Written by Graham Allcott and first published in 2014, this book guides you in a friendly voice through everyday aspects of productivity, particularly at work. Topics covered vary from understanding a “Prodcutivity Ninja”, email efficiency, designing productive meetings, project management and having a conscious control over your attention.
This post is my attempt to revisit the book and highlight some of the things that I liked as well as tie its core concepts into a structure that is logical to me and can help you appreciate the insights derived from the author’s experience
The purpose of the book is to
- inculcate the ‘Ninja mindset’, the recurring figure the author refers to as the entirely human but practice-driven individual who has achieved effortless efficiency
- create a system you can trust as your second brain
- develop a productive process that can handle complex human interactions needed to deliver outcome in a work environment
To convey the core messages to you, the book adopts this simple two stage narrative:
- Define the characteristics of a Ninja
- Use these qualities as the guiding forces of the C.O.R.D. model of productivity suggested by the author
Here’s how I understood it
The Ninja way
The recurring comparisons to a Ninja makes recollecting and relating the concepts of this book easy. I chose to retain the image of the ninja in my mind as I go through the chapters and the information falls into neat little bins.
The core of a Ninja’s fabled powers comes from “response-ability”, the collection of qualities that he or she needs to achieve the mission effectively, calmly and with laser focus. The book elaborates on these qualities.
A Productivity Ninja's Qualities
You need zen-like calm. Remind yourself that, even if you are a ninja, you are human. You are in a world where work never ends and our memory cannot keep up with the amount of information generated. So the only way to forge ahead is to devise a system to handle both and trust it implicitly.
I relate to Graham’s call for ruthlessness, something I need to remind myself. Ability to say “No” where it matters, even to myself. Attention is precious and needs to be assigned to those 20% activities that have 80% impact.
Curate your tools, for knowledge and organization. But the act of curation should not eclipse the actual execution. The function of the tools is to serve, not distract.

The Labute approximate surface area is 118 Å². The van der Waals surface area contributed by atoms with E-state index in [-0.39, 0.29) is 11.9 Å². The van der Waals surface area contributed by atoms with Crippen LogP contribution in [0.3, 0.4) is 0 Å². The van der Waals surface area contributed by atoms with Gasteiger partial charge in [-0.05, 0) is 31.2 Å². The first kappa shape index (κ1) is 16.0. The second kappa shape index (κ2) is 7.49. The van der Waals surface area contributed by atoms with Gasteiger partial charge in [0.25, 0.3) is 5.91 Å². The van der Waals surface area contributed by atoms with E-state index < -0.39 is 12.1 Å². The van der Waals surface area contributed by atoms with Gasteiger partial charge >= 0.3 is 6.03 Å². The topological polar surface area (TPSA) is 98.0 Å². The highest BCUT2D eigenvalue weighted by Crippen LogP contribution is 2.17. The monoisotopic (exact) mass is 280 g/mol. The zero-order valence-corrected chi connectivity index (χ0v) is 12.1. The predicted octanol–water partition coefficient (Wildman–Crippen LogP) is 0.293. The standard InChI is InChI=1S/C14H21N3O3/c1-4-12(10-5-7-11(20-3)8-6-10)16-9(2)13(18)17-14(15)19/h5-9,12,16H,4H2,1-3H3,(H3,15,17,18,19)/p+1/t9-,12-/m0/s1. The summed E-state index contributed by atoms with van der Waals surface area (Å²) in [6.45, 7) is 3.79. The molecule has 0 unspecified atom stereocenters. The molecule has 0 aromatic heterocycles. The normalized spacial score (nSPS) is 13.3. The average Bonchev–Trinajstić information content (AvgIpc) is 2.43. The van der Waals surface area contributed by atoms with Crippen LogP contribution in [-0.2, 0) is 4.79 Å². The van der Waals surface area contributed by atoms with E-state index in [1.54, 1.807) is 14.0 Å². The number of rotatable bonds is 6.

Choose to disappear (stealth mode) when deep work needs to be done. Stealth mode is also important when you are dealing with new ideas, build your trusted network and lean on their experience for things outside your knowledge. Save your time to focus on your expertise.
To improve agility, always have buffers in your calendar by design. As long as our work has external variables, things can go awry. Buffers in your schedule and also in the capacity of your system allow you the wiggle room to tackle uncertainty.
The Ninja Radar
While as a Ninja you have to develop the qualities to become more efficient at doing, it is also important to keep an eye out for the events that can prevent you from performing at your best.
Stress is inevitable. But being prepared for it, identifying the early markers of oncoming stress and cutting yourself some slack allows you to weather it without completely uprooting you.
Actively defending yourself against distraction is an essential part of being productive. To that end it is important to make it clear to people around you when you are engaged in deep work and when it is not ok to approach you. Develop a set of routines to put yourself in deep work mode
Boss Mode vs Worker Mode
The author makes a simple but insightful observation about our inner productive modes.
Wants information, data, organization. Looks at the high level system, refines it and develops efficient processes and a conducive work environments.
Wants clear instruction on what to do and when to do it. Needs to match the assigned work against the level of energy or attention available.
Recognizing the existence of these modes and consciously switching from one to the other when their skills are called for allows you to maximize the organization within yourself.
The C.O.R.D. Model
Now that we know the Ninja way of work and life, Graham puts forward his system of building a second brain. With overt references to David Allen’s GTD system, the CORD model is designed to have a system that can tackle everything that comes your way and can be put through into a system designed by you to support your unique work-life systems. Here’s what it means: